I stayed in Cali for about 6 weeks before having to head home for a friends wedding. While in Cali, I met some amazing people, learned some Spanish and salsa, and saw what Cali/Colombia had to offer. I went to the pacific coast of Juanchaco, to the zoo, horse back riding, sugarcane museum and experienced a Colombian Halloween.
Colombian Hostel on an initial recommendation by Irena, whom I met in Ann Arbor out dancing. A pair of brother and sister, Mauricio and Caroline, runs the hostel. They are amazing people and they helped make my second week in Colombia a memorable one. The hostel is very clean, and is located in a very safe part of the city. However, the location is a bit far from the sites around town, expect to walk 20-30 minutes to get to most things (or ride the buses) Shortly after, I found cheaper living arrangements with my Spanish instructor, Dyron. It was located in the same neighborhood as Colombian Hostel, so I didn’t have to readjust to my surroundings. Additionally, I would find myself hanging out at Sun Flower Hostel a lot because of the people I’ve met in Cali.After staying at the Violette Maison, I spent a week at the
Unfortunately with my very limited Spanish, I was only able to meet other expats easily, or other Colombians that could easily communicate in English. Through the Spanish school in particular, I was able to meet many people with varying age ranges. There was an older gentleman, who was also attending the beginning courses in Spanish, which bought me some clothes because of my luggage situation.
Christoph was one of the first friends/classmates I had in Cali. He’s a German here in Cali teaching English for a year. He’s young at the age of 20 and he’s able to pick up Spanish much quicker than I can. He introduced me to his other coworkers Asena and Sophie. We all went to Juanchaco together on the pacific coast of Colombia. To get there we went through Buenaventura, a port town, and road a boat across the bay. The boat ride was really rough, there were fairly high waves and we were sitting up in the front. This meant for every wave, we fell into our seats, and this lasted for about an hour.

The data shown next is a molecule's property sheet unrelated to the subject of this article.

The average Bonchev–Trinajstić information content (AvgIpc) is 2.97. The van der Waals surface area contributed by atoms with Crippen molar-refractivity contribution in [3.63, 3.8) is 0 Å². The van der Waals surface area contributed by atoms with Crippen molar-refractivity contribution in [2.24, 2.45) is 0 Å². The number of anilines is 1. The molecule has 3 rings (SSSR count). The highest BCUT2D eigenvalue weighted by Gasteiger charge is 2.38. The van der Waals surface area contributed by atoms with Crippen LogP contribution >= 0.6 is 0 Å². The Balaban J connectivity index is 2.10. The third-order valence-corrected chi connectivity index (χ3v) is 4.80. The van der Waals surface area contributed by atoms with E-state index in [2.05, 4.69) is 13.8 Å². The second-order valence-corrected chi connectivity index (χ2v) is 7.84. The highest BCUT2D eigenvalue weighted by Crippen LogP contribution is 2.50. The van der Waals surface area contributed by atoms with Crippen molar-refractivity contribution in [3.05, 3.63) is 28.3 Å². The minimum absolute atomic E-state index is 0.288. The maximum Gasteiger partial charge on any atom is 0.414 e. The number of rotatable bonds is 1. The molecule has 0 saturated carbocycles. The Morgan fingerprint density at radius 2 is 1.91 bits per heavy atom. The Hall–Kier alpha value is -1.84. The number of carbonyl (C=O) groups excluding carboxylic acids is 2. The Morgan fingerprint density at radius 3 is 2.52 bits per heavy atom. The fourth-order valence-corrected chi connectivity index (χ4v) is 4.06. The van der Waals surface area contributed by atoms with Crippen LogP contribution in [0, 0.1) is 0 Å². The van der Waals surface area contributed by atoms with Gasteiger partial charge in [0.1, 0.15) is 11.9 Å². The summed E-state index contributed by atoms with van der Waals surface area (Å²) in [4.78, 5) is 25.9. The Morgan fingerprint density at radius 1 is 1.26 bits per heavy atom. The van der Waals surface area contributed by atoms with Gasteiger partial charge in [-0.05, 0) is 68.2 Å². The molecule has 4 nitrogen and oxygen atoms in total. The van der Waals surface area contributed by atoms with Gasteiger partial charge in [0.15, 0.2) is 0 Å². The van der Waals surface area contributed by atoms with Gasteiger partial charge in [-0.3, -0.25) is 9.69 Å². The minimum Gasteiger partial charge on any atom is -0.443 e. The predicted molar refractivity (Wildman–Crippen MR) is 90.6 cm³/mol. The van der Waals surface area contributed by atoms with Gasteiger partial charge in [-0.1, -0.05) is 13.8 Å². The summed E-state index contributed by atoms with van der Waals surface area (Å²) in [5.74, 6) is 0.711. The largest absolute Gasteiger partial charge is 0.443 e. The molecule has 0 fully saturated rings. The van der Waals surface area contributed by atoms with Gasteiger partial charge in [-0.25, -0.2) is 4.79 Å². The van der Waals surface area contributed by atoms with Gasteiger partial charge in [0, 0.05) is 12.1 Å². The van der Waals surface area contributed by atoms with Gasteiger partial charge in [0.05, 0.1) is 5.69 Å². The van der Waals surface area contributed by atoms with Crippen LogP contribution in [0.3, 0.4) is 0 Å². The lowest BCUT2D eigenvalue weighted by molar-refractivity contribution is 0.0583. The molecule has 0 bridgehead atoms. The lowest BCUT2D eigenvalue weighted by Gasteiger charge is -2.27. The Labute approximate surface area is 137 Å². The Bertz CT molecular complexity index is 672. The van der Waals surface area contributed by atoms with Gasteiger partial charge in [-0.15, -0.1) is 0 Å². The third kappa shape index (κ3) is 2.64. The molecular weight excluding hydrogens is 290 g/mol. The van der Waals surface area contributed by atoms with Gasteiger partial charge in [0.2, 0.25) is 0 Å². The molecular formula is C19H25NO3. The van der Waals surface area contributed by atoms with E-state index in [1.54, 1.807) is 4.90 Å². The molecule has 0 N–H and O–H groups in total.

Then there were the Spanish teachers Dyron and Caroline. These two made going to the Spanish school enjoyable by creating a community for the foreigners to get to know each and became our psuedo tour guides. As part of school fieldtrips, we went to the sugarcane museum and to the local markets.
Then there were the many regular dancers I meet. But specifically a small group of them I became good friends with Sasha, Anthony, Guaya, Ben, David, Bruna, Alejandro and countless others. This group was the reason why I hung out at sunflower. In fact most of them have never stayed there and just hung out there because the volunteers were cool, or for Bruna being a longer term resident there.
I really love to dance, and have been learning LA style Salsa for the past 3 years. Cali is a place where you can go dance salsa any night of the week and pretty much any time of the day. So Cali will always be a special place for me. In addition to being able to dance salsa every night, Cali offers a few other things to culture oneself. The zoo in Cali is something you should try to visit, the zoo contains many different animals. But if you are a gringo, be prepared to be much more of an attraction than the animals themselves. Additionally, there is a modern art museum, which I enjoyed. Mostly because of the fact that I’m still a juvenile at heart and simple fart jokes still make me laugh. However, after 6 weeks of pretty much constant dancing, I needed a break and went traveling the rest of Colombia before returning for feria.